And if it so be that you should labor all your days in crying repentance unto this people, and bring, save it be one soul unto me, how great shall be your joy with him in the kingdom of my Father!
- D&C 18:15
Keep in Touch!
This blog distributes my emails weekly to anyone who reads it. If you would like to personally message me, please contact me at firstname.lastname@example.org.
Tuesday, May 24, 2016
What happened Monday to Friday was not near as interesting as what happened from Saturday to this afternoon. Friday we went on exchanges with Elder T. He is a great elder and has lot of fun doing the right things. It was a great exchange highlighted by teaching R T and his two friends, who both want to be baptized. We also taught our Jewish investigator how Christ cleanses us from sin, which was thrilling. Saturday morning we woke to 15 missed calls from who? The mission president. He called us 15 times between 2 am to 2:15 am and we slept through all of them. In case you didn't realize, that's one of the scariest things that could ever happen to you as a missionary. Our mission president would not call us more than twice for something unless it was urgent. We gave him a text and a call and he didn't reply, which made us even sicker. To be honest, the Elder S, T, and I were expecting one of our family members to be dead. Finally, we decided to call Elder C and W to see what was up. Thank goodness, no one was dead. But my trainee was in the hospital. He got in a bike crash on exchanges and had some major injuries. The mission president called us so many times because he was with Elder W, knocking on our door at 2 in the morning to try and get inside. Call me a heavy sleeper. A few hours later we got Elder W back. He obtained a concussion the moment the face hit the pavement and he can't remember anything. He has a broken wrist, a fracture in his cheek bone, two in the eye socket, and one in the nose. His right eye was in bad shape. He couldn't move most of his mouth. This was the third time he's crashed in the 9 weeks he's been on a mission. Bless his heart. This one was pretty major. Elder S and I were more than ready to take care of him for the rest of the day, but we had 8 lessons set up for that day. Instead of missing out on a milestone day, Elder C went with some other missionaries, and the four of us covered our area. We took turns. Two would go out, and one would stay with the injured W. It was chaos. We ended up bagging five of the eight, and rescheduled the other three. In fact, throughout all of this, I broke my personal record of lessons taught in a week. We had more member present lessons than all other lessons combined. Also, my companion Elder S finished his two years today, so he's gone. He was in some bad shape, but things were looking up. The three of us were contemplating how to make it work. We have so many people investigating in both wards, there's just no way we could do the work without some serious planning. It took a bit of brainpower, but with the help of our Ward mission leaders we created a plan for Elder W to be watched over as we did the work. Can I just say, the Old Settlers and Stony Point wards have been phenomenal in helping us out. We have received many phone calls and texts from the wards, member after member has brought over ice cream, applesauce, mashed potatoes, and just about anything you can eat without chewing. It was heart softening to see people walk up during church and ask to help him out in some way. And of course, this was the same week that they asked me to sing a special musical number during sacrament. Here I was, singing "A Poor Wayfaring Man of Grief" solo while my companion is laying on the couch in the apartment with Elder T. Goodness. Things were looking up until we got a call today at 10:00. President called and said he wanted Elder W to recover in his home. He was sending him home. Oh man. He hasn't even been out for three months. It was tough. At that point you almost want to say that you should have gone home. Like if you were the one that should have got their face smashed on the sidewalk. You've been a missionary for eleven months. He needs to be out here! But it is all part of God's plan. If it was supposed to go down another way, it would have gone down another way. But it didn't. Friday night I had two companions, now I'm on an extended exchange with Elder T. Crazy. Don't know where I'll be or who I'll be with for another couple of days. Rumor has it we might get a car. With my luck, probably not. The relief society president felt bad, so she got us In-N-Out. Bless her heart. I've been stretched for sure. It's a wild, wild life. I'm just glad that there are absolutes. The mission will continue to go forth. Souls will be saved. Friends are made, hearts are touched. Having a perfect brightness of hope is more soothing than a perfect shadow of doubt. This is an amazing area. This is the most successful I've felt as a missionary in the past eleven months. I love to obey rules. I love to serve. I think it's time for me to take a much needed nap. We cannot stop the work. It will not be stopped.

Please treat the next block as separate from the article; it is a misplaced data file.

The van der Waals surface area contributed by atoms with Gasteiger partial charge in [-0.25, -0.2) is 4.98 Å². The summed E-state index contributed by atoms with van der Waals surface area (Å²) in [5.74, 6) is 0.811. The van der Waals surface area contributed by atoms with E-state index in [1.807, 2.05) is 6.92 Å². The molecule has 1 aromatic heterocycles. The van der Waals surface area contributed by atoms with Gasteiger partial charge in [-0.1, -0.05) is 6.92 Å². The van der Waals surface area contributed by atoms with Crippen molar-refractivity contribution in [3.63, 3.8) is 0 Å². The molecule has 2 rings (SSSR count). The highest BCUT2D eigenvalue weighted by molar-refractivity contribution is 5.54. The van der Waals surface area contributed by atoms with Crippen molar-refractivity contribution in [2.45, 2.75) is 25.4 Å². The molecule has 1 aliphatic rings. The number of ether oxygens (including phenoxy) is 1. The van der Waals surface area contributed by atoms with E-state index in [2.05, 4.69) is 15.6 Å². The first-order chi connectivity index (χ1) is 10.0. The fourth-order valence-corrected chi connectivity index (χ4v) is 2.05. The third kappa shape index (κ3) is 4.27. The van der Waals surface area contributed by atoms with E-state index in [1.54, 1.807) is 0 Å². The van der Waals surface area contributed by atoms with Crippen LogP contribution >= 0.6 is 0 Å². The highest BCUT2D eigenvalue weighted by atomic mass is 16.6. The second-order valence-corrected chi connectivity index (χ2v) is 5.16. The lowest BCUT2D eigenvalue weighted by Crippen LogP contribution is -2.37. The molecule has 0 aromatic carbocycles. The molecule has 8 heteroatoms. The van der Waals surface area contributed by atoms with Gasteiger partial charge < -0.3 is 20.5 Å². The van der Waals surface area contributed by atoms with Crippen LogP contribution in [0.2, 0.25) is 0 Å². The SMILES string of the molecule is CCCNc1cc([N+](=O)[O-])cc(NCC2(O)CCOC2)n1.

Elder Richard Hall
1. This was taken before his ride to San Antonio. My first trainee.